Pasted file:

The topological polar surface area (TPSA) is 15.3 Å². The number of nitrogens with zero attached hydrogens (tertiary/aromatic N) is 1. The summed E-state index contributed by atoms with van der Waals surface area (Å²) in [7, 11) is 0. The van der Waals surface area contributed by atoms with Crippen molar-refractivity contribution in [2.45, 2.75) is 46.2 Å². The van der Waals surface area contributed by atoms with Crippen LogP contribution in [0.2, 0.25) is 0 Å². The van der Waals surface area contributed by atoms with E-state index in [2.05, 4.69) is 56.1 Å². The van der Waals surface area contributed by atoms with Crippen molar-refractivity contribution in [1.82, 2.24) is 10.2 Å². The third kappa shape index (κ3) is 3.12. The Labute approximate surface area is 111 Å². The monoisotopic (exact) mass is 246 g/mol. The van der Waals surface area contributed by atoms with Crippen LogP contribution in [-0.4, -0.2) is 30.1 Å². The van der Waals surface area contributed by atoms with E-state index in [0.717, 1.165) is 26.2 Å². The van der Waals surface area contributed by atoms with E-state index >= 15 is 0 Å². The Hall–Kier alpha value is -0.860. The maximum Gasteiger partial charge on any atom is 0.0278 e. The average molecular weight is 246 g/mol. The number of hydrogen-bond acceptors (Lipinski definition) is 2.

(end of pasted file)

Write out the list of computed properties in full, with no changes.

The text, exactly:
The topological polar surface area (TPSA) is 15.3 Å². The number of nitrogens with zero attached hydrogens (tertiary/aromatic N) is 1. The summed E-state index contributed by atoms with van der Waals surface area (Å²) in [7, 11) is 0. The van der Waals surface area contributed by atoms with Crippen molar-refractivity contribution in [2.45, 2.75) is 46.2 Å². The van der Waals surface area contributed by atoms with Crippen LogP contribution in [0.2, 0.25) is 0 Å². The van der Waals surface area contributed by atoms with E-state index in [2.05, 4.69) is 56.1 Å². The van der Waals surface area contributed by atoms with Crippen molar-refractivity contribution in [1.82, 2.24) is 10.2 Å². The third kappa shape index (κ3) is 3.12. The Labute approximate surface area is 111 Å². The monoisotopic (exact) mass is 246 g/mol. The van der Waals surface area contributed by atoms with Crippen LogP contribution in [-0.4, -0.2) is 30.1 Å². The van der Waals surface area contributed by atoms with E-state index in [0.717, 1.165) is 26.2 Å². The van der Waals surface area contributed by atoms with E-state index >= 15 is 0 Å². The Hall–Kier alpha value is -0.860. The maximum Gasteiger partial charge on any atom is 0.0278 e. The average molecular weight is 246 g/mol. The number of hydrogen-bond acceptors (Lipinski definition) is 2.